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Avoiding the Dreaded Bone Sour

Avoiding the Dreaded Bone Sour

Immediately getting to work on your harvest is crucial in avoiding bone sour.

At last! You've put an elk or a moose on the ground.

It's the culmination of months, sometimes years, of training, searching, and putting in application after application€¦after application. Now, as they say, the hard work begins. But field dressing an elk or moose, or even a really big deer, is literally an entirely different animal from ye olde whitetail.

Everyone knows that if you don't cool an animal down quickly you risk losing the meat. But the larger the carcass, the harder this is to do, especially considering that archery hunting and early gun seasons can be in warm, even hot, weather. Once an animal dies, heat is your enemy.


Poorly shot animals that run and need to be tracked down over hours or overnight are particularly susceptible, but no matter how well you shot an animal, if it lies ungutted and warm, it can develop what's called "bone sour."


Bone sour. The name is as bad as what it represents. You'll know if this happens. When you open the carcass, the meat will stink horribly of rotten flesh, and there will be a green tinge near the bone. It's a lot like gangrene, and once bone sour starts, there is nothing you can do to stop it. Even chilling the meat won't help.

Basically, bone sour is when the carcass does not cool fast enough and bacteria explodes within, rotting the meat from the bones outward. This most commonly occurs in larger animals like elk and moose, but it can happen in deer, too.

There is no way to fix or salvage the meat. I've heard of whole elk being lost to bone sour.


All cervids have body temperatures of at least 100 degrees F, and mule deer can run as high as 104 degrees F. Your job is to get that meat cooler than 80 degrees F in the first hour if at all possible. With a deer it normally just means gutting it, unless it's hot out, in which case you need to skin the animal quickly, too.

With elk, moose, really big deer, and caribou, not only must you gut and skin the animal, but also, unless it's really cold out, you will want to quarter it, too.

Quality air flow helps drop the temperature of your meat to prevent bone sour.


Why? Airflow. A big elk hindquarter can be two feet thick, and without enough airflow around it to cool the ham, it can start to spoil right where the femur attaches to the pelvis. This and the front shoulder are the most common origin spots for bone sour.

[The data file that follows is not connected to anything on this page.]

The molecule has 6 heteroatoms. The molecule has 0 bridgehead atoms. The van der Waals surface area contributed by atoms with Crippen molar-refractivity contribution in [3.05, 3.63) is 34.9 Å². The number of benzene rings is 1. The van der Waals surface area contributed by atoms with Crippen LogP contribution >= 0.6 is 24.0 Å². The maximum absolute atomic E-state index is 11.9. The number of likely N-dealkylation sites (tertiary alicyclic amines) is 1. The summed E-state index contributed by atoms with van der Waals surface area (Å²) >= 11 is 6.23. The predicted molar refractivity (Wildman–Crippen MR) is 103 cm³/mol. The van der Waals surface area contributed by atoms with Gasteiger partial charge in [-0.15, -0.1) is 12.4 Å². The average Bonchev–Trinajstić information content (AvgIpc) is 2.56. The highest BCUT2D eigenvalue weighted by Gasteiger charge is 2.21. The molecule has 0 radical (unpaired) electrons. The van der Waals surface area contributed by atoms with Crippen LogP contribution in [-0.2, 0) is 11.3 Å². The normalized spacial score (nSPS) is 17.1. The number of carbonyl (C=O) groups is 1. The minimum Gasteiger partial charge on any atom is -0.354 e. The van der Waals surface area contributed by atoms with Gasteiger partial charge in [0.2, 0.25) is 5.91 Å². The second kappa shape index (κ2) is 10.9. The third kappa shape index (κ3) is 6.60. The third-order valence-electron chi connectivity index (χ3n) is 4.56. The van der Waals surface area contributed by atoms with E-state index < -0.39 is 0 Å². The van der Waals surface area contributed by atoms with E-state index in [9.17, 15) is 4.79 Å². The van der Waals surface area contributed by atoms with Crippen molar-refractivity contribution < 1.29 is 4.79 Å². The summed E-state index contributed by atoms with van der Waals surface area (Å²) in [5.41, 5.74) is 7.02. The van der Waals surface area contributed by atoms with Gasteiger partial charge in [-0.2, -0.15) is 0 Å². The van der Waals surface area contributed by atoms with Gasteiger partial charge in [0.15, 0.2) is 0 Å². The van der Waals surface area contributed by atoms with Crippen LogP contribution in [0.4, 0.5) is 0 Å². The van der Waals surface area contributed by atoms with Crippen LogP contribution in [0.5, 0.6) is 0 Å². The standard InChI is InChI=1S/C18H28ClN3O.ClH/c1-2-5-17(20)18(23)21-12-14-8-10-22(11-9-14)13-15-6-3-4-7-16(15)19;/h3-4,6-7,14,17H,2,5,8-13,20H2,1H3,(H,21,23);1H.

An exception to this is cold-weather hunting. If you are in bitterly cold weather, quartering an elk or moose or caribou is still a good idea, but leave the hide on as protection from freezing.

On the other hand, if you are elk hunting and it's hot, say, 80 degrees F or warmer, you might want to go one step further and use a knife to separate some of the large hind leg muscles from each other, cutting down to the bone, but not off the femur. Prop the two muscles apart with something clean to cool down the meat even faster. This is one of the only ways to avoid bone sour in a massive elk haunch in this sort of weather.

If you can't hang the quarters, keep them off the ground or off the bed of the truck with logs, PVC pipe, or whatever — anything that will allow air to flow underneath those giant hindquarters. Once you have your hind legs squared away, do this for the front legs, too.

And remember, you are not out of the woods yet. You still need to cool the meat to an internal temperature of at least 45 degrees F within 24 hours, if at all possible, and for proper aging, you actually want a cooler temperature, about 35 degrees F. But getting the interior of a giant elk or moose haunch that cold in a day requires serious refrigeration.

For God's sake, don't pack your quarters into plastic trash bags unless you are damn well sure the interior of each quarter is well chilled. Plastic prevents the meat from cooling and traps moisture.

Game bags are the way to go for avoiding bone sour. If you are packing quarters on ice, place a blanket or some burlap between the meat and the ice to prevent it from getting waterlogged.

Bottom line: Bone sour isn't common, but it does happen, especially in warm weather. There is a chance that even if you don't follow these guidelines your meat will be OK. But after all your hard work to get an elk or moose on the ground, to see it rot before you can even get the animal out of the field is heartbreaking. Do you really want to take that chance?

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